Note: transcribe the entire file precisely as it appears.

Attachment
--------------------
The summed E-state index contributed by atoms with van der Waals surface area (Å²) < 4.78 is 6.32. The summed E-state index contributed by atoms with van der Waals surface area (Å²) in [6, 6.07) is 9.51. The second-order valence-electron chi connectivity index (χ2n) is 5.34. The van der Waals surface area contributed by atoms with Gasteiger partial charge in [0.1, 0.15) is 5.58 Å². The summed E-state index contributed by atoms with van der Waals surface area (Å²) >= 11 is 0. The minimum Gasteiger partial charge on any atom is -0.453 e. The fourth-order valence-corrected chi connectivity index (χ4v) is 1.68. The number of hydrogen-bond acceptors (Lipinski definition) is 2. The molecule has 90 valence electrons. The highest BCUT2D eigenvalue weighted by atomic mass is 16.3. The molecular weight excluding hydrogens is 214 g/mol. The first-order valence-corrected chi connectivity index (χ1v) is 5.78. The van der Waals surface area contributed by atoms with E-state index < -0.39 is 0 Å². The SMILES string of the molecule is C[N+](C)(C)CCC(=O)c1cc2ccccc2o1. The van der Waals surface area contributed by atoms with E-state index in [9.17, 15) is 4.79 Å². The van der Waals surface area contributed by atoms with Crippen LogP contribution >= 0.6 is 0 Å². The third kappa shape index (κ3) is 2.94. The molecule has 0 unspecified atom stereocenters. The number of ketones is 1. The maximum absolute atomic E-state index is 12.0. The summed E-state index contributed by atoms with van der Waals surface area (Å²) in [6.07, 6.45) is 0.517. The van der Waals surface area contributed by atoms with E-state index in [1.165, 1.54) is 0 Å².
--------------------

The summed E-state index contributed by atoms with van der Waals surface area (Å²) < 4.78 is 6.32. The summed E-state index contributed by atoms with van der Waals surface area (Å²) in [6, 6.07) is 9.51. The second-order valence-electron chi connectivity index (χ2n) is 5.34. The van der Waals surface area contributed by atoms with Gasteiger partial charge in [0.1, 0.15) is 5.58 Å². The summed E-state index contributed by atoms with van der Waals surface area (Å²) >= 11 is 0. The minimum Gasteiger partial charge on any atom is -0.453 e. The fourth-order valence-corrected chi connectivity index (χ4v) is 1.68. The number of hydrogen-bond acceptors (Lipinski definition) is 2. The molecule has 90 valence electrons. The highest BCUT2D eigenvalue weighted by atomic mass is 16.3. The molecular weight excluding hydrogens is 214 g/mol. The first-order valence-corrected chi connectivity index (χ1v) is 5.78. The van der Waals surface area contributed by atoms with E-state index < -0.39 is 0 Å². The SMILES string of the molecule is C[N+](C)(C)CCC(=O)c1cc2ccccc2o1. The van der Waals surface area contributed by atoms with E-state index in [9.17, 15) is 4.79 Å². The van der Waals surface area contributed by atoms with Crippen LogP contribution >= 0.6 is 0 Å². The third kappa shape index (κ3) is 2.94. The molecule has 0 unspecified atom stereocenters. The number of ketones is 1. The maximum absolute atomic E-state index is 12.0. The summed E-state index contributed by atoms with van der Waals surface area (Å²) in [6.07, 6.45) is 0.517. The van der Waals surface area contributed by atoms with E-state index in [1.165, 1.54) is 0 Å².